Buddy Guy is the Shakespeare of blues guitar, channeling its basic elements into a unique language with universal appeal. He’s the Houdini of blues guitar, doing things that ought to be impossible and making them look easy. He’s a showman. He’s a shaman. He’s the man without whom both blues and rock would sound radically different. He put Chicago blues on the map, and then proceeded to conquer the rest of the world.
As one of the finest blues guitarists alive, and with a storied career spanning more than 50 years, Buddy Guy has nothing left to prove. Yet he still plays like he does. Guy is the guitar hero’s guitar hero, inspiring pretty much every great six-string-slinger of the ’60s, from Jimi Hendrix to Eric Clapton. Once again, Buddy Guy will leave your singed-but-satisfied ears little doubt about why guitarists consider him the crucial link between blues and rock.
If the blues is all about the crossroads, Jonny Lang is standing in the right place. A decade into the new century, Lang is the ideal representative of a new and innovative generation of blues artists – one who respects and reveres the traditions of the past hundred-plus years, yet isn’t afraid to embrace more complex and evolved genres and graft them to the blues foundation to create a hybrid sound that is both traditional and fresh at the same time.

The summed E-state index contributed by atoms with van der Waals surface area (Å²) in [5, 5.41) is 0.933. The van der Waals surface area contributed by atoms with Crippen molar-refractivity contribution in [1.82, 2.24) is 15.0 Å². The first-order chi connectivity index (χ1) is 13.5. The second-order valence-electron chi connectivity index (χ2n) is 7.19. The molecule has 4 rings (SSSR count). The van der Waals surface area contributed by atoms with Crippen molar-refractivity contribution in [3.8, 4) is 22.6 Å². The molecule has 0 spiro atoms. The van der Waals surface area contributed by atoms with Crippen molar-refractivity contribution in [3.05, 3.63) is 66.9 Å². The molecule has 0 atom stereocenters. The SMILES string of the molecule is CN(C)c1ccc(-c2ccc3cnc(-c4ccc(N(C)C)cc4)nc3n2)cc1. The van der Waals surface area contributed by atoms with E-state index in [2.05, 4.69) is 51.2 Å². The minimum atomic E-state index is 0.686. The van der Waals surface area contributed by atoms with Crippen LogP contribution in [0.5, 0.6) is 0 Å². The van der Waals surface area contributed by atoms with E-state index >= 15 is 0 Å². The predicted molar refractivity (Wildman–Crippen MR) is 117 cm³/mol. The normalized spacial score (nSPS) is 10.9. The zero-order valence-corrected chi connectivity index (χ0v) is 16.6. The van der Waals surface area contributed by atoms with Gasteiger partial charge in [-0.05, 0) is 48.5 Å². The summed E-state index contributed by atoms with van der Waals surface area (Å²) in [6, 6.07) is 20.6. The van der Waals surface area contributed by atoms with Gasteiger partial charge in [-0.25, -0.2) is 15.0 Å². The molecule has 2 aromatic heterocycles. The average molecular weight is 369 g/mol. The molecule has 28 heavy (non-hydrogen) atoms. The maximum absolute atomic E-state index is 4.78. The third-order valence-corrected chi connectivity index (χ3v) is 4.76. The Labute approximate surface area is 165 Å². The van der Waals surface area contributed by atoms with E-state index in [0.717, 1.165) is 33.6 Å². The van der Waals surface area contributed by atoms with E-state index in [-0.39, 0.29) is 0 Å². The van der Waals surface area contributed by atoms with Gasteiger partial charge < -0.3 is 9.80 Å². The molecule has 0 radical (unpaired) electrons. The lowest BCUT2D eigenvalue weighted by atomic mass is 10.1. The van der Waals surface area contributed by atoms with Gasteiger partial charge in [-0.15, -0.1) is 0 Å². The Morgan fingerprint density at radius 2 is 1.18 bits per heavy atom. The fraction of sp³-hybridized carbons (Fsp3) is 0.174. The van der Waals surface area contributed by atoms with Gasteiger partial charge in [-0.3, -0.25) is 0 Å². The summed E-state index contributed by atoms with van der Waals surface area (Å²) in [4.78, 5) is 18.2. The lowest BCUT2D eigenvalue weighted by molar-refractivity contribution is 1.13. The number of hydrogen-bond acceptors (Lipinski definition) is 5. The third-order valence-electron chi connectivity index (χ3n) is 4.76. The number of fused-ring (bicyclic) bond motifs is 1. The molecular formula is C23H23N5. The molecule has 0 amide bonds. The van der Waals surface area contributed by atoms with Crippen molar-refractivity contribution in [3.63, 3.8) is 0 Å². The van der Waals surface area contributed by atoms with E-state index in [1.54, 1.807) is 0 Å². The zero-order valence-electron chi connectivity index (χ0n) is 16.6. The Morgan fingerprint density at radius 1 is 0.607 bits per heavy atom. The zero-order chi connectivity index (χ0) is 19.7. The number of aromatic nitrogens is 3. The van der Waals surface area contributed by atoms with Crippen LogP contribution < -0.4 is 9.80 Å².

Indeed, on any given night, impressively large crowds at a Jonny Lang performance are likely to hear shades of R&B, soul, gospel, hard rock, funk and more. All of it is packaged in a high-octane guitar-and-vocal attack from an artist who has covered countless miles since his teenage years, and continues to explore new horizons with confidence and enthusiasm. It should come as no surprise that Lang has toured with the likes of the Stones, Aerosmith, B.B. King, Jeff Beck and Sting, and moreover that Clapton tapped him for the first Crossroads Guitar Festival (2004).